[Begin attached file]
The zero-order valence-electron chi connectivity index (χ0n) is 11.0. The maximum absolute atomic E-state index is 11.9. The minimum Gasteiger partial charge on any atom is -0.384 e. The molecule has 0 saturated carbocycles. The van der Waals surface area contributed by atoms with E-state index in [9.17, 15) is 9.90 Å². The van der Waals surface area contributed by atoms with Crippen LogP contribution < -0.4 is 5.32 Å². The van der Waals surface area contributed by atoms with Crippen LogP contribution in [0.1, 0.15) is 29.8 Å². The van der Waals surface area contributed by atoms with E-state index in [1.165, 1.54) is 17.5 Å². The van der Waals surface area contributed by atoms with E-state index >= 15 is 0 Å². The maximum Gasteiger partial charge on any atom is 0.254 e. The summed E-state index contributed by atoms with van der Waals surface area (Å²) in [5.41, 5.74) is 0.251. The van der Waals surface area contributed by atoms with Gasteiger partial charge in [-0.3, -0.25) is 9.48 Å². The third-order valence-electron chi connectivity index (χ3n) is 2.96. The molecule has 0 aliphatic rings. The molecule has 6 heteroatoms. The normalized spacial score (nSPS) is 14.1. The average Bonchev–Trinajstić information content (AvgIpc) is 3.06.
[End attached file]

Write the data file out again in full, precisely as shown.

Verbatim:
The zero-order valence-electron chi connectivity index (χ0n) is 11.0. The maximum absolute atomic E-state index is 11.9. The minimum Gasteiger partial charge on any atom is -0.384 e. The molecule has 0 saturated carbocycles. The van der Waals surface area contributed by atoms with E-state index in [9.17, 15) is 9.90 Å². The van der Waals surface area contributed by atoms with Crippen LogP contribution < -0.4 is 5.32 Å². The van der Waals surface area contributed by atoms with Crippen LogP contribution in [0.1, 0.15) is 29.8 Å². The van der Waals surface area contributed by atoms with E-state index in [1.165, 1.54) is 17.5 Å². The van der Waals surface area contributed by atoms with E-state index >= 15 is 0 Å². The maximum Gasteiger partial charge on any atom is 0.254 e. The summed E-state index contributed by atoms with van der Waals surface area (Å²) in [5.41, 5.74) is 0.251. The van der Waals surface area contributed by atoms with Gasteiger partial charge in [-0.3, -0.25) is 9.48 Å². The third-order valence-electron chi connectivity index (χ3n) is 2.96. The molecule has 0 aliphatic rings. The molecule has 6 heteroatoms. The normalized spacial score (nSPS) is 14.1. The average Bonchev–Trinajstić information content (AvgIpc) is 3.06.